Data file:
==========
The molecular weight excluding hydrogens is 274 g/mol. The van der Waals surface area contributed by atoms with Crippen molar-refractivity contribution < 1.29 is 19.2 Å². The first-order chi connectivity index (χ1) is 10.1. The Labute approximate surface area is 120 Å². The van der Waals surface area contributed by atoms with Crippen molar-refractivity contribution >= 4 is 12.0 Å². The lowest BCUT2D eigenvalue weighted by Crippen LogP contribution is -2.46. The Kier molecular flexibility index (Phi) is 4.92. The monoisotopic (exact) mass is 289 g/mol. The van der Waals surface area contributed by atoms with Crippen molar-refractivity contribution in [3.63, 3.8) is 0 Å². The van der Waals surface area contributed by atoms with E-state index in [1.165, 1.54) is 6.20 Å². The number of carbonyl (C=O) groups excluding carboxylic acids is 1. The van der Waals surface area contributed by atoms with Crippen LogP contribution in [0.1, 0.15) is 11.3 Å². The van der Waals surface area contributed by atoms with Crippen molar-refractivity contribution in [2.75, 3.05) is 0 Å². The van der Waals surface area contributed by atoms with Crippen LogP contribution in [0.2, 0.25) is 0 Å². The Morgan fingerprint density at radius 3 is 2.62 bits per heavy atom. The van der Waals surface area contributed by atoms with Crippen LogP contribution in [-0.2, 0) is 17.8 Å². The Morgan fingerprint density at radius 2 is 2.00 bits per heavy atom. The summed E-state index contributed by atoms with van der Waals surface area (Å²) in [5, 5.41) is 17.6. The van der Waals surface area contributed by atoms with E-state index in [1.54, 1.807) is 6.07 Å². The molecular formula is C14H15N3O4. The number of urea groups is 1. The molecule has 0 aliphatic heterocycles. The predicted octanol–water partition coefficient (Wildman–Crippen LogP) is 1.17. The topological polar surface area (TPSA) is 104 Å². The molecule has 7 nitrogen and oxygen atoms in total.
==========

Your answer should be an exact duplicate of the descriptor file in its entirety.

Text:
The molecular weight excluding hydrogens is 274 g/mol. The van der Waals surface area contributed by atoms with Crippen molar-refractivity contribution < 1.29 is 19.2 Å². The first-order chi connectivity index (χ1) is 10.1. The Labute approximate surface area is 120 Å². The van der Waals surface area contributed by atoms with Crippen molar-refractivity contribution >= 4 is 12.0 Å². The lowest BCUT2D eigenvalue weighted by Crippen LogP contribution is -2.46. The Kier molecular flexibility index (Phi) is 4.92. The monoisotopic (exact) mass is 289 g/mol. The van der Waals surface area contributed by atoms with Crippen molar-refractivity contribution in [3.63, 3.8) is 0 Å². The van der Waals surface area contributed by atoms with E-state index in [1.165, 1.54) is 6.20 Å². The number of carbonyl (C=O) groups excluding carboxylic acids is 1. The van der Waals surface area contributed by atoms with Crippen LogP contribution in [0.1, 0.15) is 11.3 Å². The van der Waals surface area contributed by atoms with Crippen molar-refractivity contribution in [2.75, 3.05) is 0 Å². The van der Waals surface area contributed by atoms with Crippen LogP contribution in [0.2, 0.25) is 0 Å². The Morgan fingerprint density at radius 3 is 2.62 bits per heavy atom. The van der Waals surface area contributed by atoms with Crippen LogP contribution in [-0.2, 0) is 17.8 Å². The Morgan fingerprint density at radius 2 is 2.00 bits per heavy atom. The summed E-state index contributed by atoms with van der Waals surface area (Å²) in [5, 5.41) is 17.6. The van der Waals surface area contributed by atoms with E-state index in [1.54, 1.807) is 6.07 Å². The molecular formula is C14H15N3O4. The number of urea groups is 1. The molecule has 0 aliphatic heterocycles. The predicted octanol–water partition coefficient (Wildman–Crippen LogP) is 1.17. The topological polar surface area (TPSA) is 104 Å². The molecule has 7 nitrogen and oxygen atoms in total.